My column “Computerized estimating: The a,b,c,d,e,f and g’s,” which was published in the March 1999 issue, generated several nice conversations with fellow contractors, who had some further questions about digitizer-based estimating systems. I’m always willing to talk with anyone either by phone or e-mail about any issue related to mechanical contracting.
From these conversations, a core group of detailed questions, concerns and perspectives emerged. Below are some of those more detailed issues, in the form of questions and answers.
Question: I do mainly residential plumbing, both single-family and multifamily. How can a system help me prepare better estimates?
Answer: It can’t. In North Carolina and most other places I’ve been, most general contractors start off with a “ceiling” number of how many dollars inside per fixture and how many dollars outside per foot of sewer and water service they are willing to pay. Then they throw that number out on the street so their subs can do the limbo to see how low one of them is willing to go to get the work.
When you price work mainly by the fixture or by the foot installed, you don’t need a computerized estimating system cluttering up your office. All you need is the clean back of a matchbook.
Question: I do a lot of commercial work with conceptual bidding from narratives. Can a system help me?
Question: I price the interior piping for most of my commercial work on a square foot basis, then add allowances on the capsheet for fixtures, insulation, etc. Can a computerized estimating system help me prepare more accurate bids?
Question: I price most of my work by “feel,” i.e., I was taught how to pull good numbers from my rear and make them stick. Can buying and learning how to use a system improve my profitability?
Answer to all three: No. Digitizer-based computerized estimating systems are dependent on operators entering every single little, teensy-weensy length of pipe, fitting, accessory and fixture into the running bid total, just as they would normally do during a manual bid process before laboring everything out.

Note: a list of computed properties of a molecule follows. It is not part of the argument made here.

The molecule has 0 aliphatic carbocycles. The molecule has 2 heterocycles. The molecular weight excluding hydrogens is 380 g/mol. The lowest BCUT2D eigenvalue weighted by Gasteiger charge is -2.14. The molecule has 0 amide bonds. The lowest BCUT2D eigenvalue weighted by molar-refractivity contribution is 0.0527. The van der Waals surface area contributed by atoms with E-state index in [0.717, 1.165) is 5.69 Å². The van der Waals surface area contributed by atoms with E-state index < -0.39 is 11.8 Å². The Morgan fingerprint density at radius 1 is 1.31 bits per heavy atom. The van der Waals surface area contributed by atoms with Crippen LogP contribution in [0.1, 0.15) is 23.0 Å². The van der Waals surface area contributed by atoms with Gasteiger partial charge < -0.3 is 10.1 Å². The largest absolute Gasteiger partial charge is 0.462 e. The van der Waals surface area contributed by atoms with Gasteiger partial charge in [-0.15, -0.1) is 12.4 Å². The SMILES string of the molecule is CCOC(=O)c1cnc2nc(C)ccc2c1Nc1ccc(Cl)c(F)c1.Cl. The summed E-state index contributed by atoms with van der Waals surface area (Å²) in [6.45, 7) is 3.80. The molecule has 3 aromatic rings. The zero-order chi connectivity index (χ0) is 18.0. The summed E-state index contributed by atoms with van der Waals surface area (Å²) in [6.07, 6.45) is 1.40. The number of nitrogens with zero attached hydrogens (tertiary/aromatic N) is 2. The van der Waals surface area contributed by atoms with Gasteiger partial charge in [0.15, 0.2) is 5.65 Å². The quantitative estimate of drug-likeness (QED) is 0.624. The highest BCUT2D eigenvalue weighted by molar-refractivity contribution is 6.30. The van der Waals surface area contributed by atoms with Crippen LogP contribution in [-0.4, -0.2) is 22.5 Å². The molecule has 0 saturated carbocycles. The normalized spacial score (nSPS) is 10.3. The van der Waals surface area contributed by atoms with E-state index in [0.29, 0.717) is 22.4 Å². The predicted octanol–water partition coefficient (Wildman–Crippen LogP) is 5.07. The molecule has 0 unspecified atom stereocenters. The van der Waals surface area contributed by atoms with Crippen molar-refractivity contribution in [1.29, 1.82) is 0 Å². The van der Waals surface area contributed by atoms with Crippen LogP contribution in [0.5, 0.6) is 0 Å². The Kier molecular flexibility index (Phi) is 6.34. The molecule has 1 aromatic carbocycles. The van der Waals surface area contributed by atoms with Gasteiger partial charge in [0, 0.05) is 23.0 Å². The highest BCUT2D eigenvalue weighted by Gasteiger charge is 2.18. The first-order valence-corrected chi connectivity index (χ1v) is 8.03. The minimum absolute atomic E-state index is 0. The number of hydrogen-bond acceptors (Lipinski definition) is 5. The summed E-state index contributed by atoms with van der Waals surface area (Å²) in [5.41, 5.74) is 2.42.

Unless you have a consistent estimating paradigm of picking out, pricing and laboring every miniscule item from a plan sheet that could affect job cost, then buying a computerized system probably wouldn’t be worth your money.
The strength of the system is its inherent accuracy, but you’ve got to have a knowledgeable estimator picking the plans apart to actually input the correct data to get the super-accurate base-cost estimates you desire.
Question: I do very little new commercial work but do a lot of fit-ups instead. Could a system help me get more jobs and become more profitable?
Answer: Yes, yes, yes! The system doesn’t know or care what kind of job you’re inputting data from, all it knows or cares about is that you are inputting data from plan sheets.
Question: I’m basically computer illiterate: would I still be able to use a computerized estimating system?
Answer: Yes, but. Not having any preconceived notions about computers and digitizer-based systems could be a good thing. But at least a cursory, working knowledge of Windows 95, Windows 98 or whatever operating system that the vendor’s program needs to run under is prerequisite. Unless you live way out beyond the boonies somewhere, finding appropriate training to learn the basic operating system residing on your computer should not be a big problem.
As mentioned in the original article, all vendors offer training on their particular system, for a price. Said price of their school is far cheaper than wasting untold man-hours trying to learn their estimating software just from the manuals and from telephone technical support.
Question: I’d like to see a system in operation before committing further time or money into the possibility of buying one. Is this possible?
Answer: Not only is it possible, it’s normally quite easy. All the major vendors such as Quickpen and Estimation will usually arrange to have a salesperson come by your office and give you a free dog-and-pony demonstration of their system.
Such a demonstration normally takes one to two hours or a little longer, and then you’ll have a chance to actually put your hands on their system and play with it some and ask more detailed questions to see if it meets your needs.
Vendors may also offer show-and-tell demonstration disks, or perhaps (though this is becoming a less frequent possibility) arrange a live demo at an office of a local competitor of yours who just happens to be a big proponent of a given system.